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October 2000


Today’s Tour Guide: Bun Bunz

Jerusalem, Israel

No one will ever be able to pinpoint what makes Jerusalem so special. The mountains, the wind, the extraordinary light may be part of it. Three thousand years ago, King David, the beloved warrior-psalmist of the Bible made Jerusalem his capital. Perhaps he saw the poetry of the place as it was then. The Gihon Spring flowed through a paradise of gardens nestled at the foot of the Kidron Valley. From there a long narrow ridge rose steeply northward, filled with stone houses perched precariously on its sides; at the top of the ridge, seeming to hang in the heavens, was the threshing floor of Araunah, which David purchased as the site of the Temple his son, Solomon, would one day build. Overlooking everything were the vast groves of the Mount of Olives, an ocean of silver leaves shimmering in the sun and wind, the source of the city's wealth and also the gateway to the sun, which rose over its ridge. From the crest of the Mount of Olives, the view opened onto the desert, which stretched over barren mountains and down steep wadis eastward to the Dead Sea. Into this wilderness, with great ceremony, the scapegoat was released each year, carrying with it Jerusalem's sins.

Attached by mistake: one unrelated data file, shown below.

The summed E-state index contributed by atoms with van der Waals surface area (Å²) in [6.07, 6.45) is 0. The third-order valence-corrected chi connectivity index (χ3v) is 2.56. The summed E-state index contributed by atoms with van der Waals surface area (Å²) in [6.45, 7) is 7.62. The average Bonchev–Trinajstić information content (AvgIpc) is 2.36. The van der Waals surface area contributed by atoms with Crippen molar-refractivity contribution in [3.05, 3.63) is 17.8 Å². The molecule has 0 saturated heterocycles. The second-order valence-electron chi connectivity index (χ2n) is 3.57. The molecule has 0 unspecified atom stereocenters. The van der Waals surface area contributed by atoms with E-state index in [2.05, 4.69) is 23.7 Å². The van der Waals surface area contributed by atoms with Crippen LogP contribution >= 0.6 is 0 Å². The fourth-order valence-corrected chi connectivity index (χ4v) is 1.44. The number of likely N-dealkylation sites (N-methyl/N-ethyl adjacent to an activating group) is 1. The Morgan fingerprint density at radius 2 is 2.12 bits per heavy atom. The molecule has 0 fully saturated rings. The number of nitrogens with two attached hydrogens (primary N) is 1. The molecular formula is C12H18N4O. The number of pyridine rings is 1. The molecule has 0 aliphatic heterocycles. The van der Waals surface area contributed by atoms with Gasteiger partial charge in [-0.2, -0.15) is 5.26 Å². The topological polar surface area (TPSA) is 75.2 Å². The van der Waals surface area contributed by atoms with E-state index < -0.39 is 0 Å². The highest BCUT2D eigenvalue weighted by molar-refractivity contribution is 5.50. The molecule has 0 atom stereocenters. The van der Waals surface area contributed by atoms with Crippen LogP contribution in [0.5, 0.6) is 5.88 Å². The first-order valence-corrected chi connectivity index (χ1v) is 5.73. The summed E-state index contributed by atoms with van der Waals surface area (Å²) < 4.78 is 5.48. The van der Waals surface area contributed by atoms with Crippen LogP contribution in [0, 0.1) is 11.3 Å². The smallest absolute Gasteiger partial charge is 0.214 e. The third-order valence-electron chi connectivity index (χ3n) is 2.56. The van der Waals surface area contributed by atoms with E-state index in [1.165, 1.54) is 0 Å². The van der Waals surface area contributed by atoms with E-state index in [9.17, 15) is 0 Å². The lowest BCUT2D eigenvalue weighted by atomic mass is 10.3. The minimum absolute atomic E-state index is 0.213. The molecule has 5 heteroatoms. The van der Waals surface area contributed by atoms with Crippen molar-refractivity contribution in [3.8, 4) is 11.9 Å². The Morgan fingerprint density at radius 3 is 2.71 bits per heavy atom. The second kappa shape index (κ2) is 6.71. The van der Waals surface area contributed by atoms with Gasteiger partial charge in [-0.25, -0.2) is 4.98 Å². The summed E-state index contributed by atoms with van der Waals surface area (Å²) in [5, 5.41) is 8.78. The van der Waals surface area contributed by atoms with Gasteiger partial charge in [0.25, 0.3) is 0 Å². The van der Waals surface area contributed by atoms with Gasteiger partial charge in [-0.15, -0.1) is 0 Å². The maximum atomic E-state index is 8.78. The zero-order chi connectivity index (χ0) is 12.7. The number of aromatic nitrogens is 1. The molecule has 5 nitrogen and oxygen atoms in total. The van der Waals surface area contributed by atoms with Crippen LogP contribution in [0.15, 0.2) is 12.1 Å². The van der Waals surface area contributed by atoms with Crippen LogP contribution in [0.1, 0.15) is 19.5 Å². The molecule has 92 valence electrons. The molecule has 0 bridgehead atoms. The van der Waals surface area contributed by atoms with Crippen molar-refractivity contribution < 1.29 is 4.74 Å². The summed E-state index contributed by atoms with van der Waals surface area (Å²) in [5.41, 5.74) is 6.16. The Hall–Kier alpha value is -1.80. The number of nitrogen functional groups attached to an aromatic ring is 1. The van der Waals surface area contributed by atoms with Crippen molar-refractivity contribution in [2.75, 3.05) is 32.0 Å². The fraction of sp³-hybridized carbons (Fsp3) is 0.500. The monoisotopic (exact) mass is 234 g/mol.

You can probably cover the major sights of East Jerusalem in half a day. As you go along Saladin Street from the north, toward the Old City walls, you'll pass the Ministry of Justice, on the right. Farther down, across the street in a tree-shaded compound, is the famed Albright Institute of Archeological Research. Just past it on the left, you'll find Az-Zahra Street, a modern thoroughfare of clothing and appliance stores, bookshops, restaurants, and hotels, leading to the Rockefeller Museum.

Mount of Olives
Here you'll find a half dozen churches and one of the oldest Jewish
cemeteries in the world. It was this cemetery that religious Jews had in mind when they came to die in the Holy Land. Start down the path on the right and you'll come to the Tombs of the Prophets, believed to be the burial place of Haggai, Malachi, and Zechariah. Many Jews have believed, and perhaps still do, that from here the route to heaven is the shortest, since God's presence is always hovering over Jerusalem; others have held that here, on the Mount of Olives, the resurrection of the dead will occur.

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